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38 of 40 people found the following review helpful
5.0 out of 5 stars Mad? Vindictive more like. But still epically good
This for me has always been Ozzy's solo masterpiece. The album has it all: superb, ambitious songwriting, timeless production, musical light and shade (operatic solos, classical arpeggios and country twangs alongside ear-splitting metal) plus some of Ozzy's career-best vocals. I got it on original release and it was years before I heard the background to Ozzy's finest...
Published on 7 Jun. 2011 by Amazon Customer

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67 of 67 people found the following review helpful
1.0 out of 5 stars RE-RECORDED not Re-mastered - AVOID !
The second album from Ozzy after his departure from Black Sabbath, 'Diary of A Madman' continues in much the same vein as 'Blizzard of Ozz' with incredible guitar from the late Randy Rhoads, powerhouse drumming from Lee Kerslake and some inspired playing from Bob Daisley (who wrote much of the material with Randy and Lee). With another strong set of songs this...
Published on 7 Nov. 2003 by ronster500


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3 of 3 people found the following review helpful
1.0 out of 5 stars Appalling Treatment!, 13 April 2010
By 
Rock fan (Nottingham, UK) - See all my reviews
This review is from: Diary of a Madman (Audio CD)
Many, many thanks to everyone who has highlighted the situation regarding the re-recording of the drums and bass. I've been a rock fan for many years, but had no idea that this had happened. I certainly won't be buying this butchered version of a terrific album as a result and would urge others to do likewise.
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3 of 3 people found the following review helpful
5.0 out of 5 stars Moved to tears, 20 Oct. 2013
By 
Alan Frehley - See all my reviews
(REAL NAME)   
This review is from: Diary Of A Madman (Audio CD)
The perfection of Randy Rhoads playing will never be bettered. I thank God for the brief time he had and the legacy he left. This album is perfection personified. The bonus live disc, whilst fantastic, falls short of the excellent Tribute CD, but its still an essential collection.
The ONLY small gripe I have is the album cover which is pretty ropey. The songs, however, are just amazing, with Randys' solo on 'SATO' and jumping straight into the neo-classical acoustic intro of 'Diary of a madman' moving me emotionally as its THAT good. I must give credit to Max Norman who co-produced the album.
Its been widely accepted that this was a rush-recording with demos of Randy's playing left on instead of re-recording them.....just imagine how this epic could have been bettered!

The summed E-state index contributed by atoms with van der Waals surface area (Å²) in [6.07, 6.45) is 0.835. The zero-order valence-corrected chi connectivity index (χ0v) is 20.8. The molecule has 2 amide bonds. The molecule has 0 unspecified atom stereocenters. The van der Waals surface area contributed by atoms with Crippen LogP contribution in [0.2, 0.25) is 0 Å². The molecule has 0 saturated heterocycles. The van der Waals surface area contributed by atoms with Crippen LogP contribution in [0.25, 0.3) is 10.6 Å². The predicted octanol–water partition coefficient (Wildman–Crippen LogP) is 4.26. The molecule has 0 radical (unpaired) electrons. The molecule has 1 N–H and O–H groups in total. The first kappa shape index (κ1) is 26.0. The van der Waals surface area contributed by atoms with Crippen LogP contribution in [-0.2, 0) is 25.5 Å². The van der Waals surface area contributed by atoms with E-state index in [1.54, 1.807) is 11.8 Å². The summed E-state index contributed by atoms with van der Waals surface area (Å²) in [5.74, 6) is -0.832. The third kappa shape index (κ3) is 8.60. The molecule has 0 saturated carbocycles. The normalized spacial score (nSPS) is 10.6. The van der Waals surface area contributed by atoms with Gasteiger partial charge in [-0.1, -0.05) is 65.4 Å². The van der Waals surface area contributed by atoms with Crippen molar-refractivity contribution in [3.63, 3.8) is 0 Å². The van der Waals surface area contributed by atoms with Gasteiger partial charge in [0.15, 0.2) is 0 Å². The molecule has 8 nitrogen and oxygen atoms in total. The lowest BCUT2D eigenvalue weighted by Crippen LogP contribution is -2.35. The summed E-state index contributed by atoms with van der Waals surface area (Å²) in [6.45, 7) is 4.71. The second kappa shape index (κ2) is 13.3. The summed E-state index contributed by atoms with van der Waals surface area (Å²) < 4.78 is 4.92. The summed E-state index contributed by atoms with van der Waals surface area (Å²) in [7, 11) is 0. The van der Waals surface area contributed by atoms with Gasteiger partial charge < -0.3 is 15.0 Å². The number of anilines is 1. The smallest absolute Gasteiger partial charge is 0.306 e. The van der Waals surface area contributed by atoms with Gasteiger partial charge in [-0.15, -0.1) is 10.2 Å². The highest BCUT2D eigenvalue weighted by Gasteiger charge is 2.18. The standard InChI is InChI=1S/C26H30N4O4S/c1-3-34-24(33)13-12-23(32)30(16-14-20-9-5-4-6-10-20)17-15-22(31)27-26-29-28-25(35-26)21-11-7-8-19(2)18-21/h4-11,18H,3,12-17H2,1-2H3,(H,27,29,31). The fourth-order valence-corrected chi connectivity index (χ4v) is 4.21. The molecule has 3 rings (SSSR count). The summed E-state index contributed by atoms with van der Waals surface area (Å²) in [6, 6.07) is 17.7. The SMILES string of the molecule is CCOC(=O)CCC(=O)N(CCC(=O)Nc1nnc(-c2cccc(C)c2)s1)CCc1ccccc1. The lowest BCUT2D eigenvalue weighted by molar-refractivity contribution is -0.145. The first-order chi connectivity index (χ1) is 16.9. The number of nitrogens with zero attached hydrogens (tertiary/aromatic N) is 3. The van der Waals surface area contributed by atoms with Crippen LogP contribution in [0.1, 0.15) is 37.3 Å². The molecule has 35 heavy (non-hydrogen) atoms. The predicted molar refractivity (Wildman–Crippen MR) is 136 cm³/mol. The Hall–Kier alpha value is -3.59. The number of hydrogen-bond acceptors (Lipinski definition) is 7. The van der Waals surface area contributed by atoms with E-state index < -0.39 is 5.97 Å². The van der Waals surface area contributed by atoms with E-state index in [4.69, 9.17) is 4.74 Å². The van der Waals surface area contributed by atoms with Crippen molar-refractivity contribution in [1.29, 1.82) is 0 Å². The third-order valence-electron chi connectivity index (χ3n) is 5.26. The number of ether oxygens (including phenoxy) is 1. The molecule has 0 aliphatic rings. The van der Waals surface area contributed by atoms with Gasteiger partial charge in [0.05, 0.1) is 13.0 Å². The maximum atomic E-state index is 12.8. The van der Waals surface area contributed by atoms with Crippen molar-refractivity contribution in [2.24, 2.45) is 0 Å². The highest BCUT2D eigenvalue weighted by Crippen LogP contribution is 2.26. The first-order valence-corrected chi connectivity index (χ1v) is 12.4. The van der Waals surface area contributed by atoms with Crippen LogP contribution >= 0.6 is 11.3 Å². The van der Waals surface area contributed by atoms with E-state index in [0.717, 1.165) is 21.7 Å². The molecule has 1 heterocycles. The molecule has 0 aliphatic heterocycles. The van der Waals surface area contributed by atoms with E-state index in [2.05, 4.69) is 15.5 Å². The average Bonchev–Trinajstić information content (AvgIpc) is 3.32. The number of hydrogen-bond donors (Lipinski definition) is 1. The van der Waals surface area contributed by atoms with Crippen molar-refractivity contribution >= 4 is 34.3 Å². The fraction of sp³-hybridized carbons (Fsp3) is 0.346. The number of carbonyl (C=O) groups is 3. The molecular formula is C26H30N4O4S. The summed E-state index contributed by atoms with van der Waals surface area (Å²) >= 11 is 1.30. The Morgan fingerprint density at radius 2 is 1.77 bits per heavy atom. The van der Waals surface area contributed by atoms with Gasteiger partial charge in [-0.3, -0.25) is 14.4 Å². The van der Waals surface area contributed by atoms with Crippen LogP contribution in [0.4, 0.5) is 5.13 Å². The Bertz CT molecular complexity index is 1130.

Get past the pantomime that is Ozzy Osbourne this past decade, get past the continual money-grabbing issues that is Sharon, and play this album. You won't regret it!
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1 of 1 people found the following review helpful
5.0 out of 5 stars Randy Rhoads at his absolute best, 21 Nov. 2000
By A Customer
This review is from: Diary of a Madman (Audio CD)
It is unquestionable that Ozzy Osbourne is the as Mick Mars puts it "The Godfather of modern metal". But one cannot deny that in unison with his voice to be placed at such high a status he has been aided some of the best guitarists around. In Sabbath he had the Riff Master Tony Iommi and in this his first (and my opinion best incarnation of his solo band) he has Randy Rhoads. The solo in the middle of "Over The Mountain" is unparalleled (did you ever see Zakk Wylde play it?) and the mixture of classical and true heavy virtues present in the title track is sorely missed in the glam metal days of Jake E Lee and Rudy Sarzo. Throw in a fuzz bass led "Believer" and truly underrated tracks such as "S.A.T.O" and "Little Dolls" and you hace an album which perhaps even rivals "Blizzard..." Well perhaps...
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2 of 2 people found the following review helpful
5.0 out of 5 stars Classic Album, 16 April 2000
By A Customer
This review is from: Diary of a Madman (Audio CD)
For me, possibly Ozzy's finest record until "No more tears". Randy Rhoads is just excellent. Flying High Again, You Can't Kill Rock n Roll, Tonight, and the title track (where the classical influence shines through)are just awesome, showing just how good Ozzy and Randy were together. The partnership is sadly missed.
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2 of 2 people found the following review helpful
5.0 out of 5 stars Once upon a time, Ozzy made great solo albums...., 29 July 2010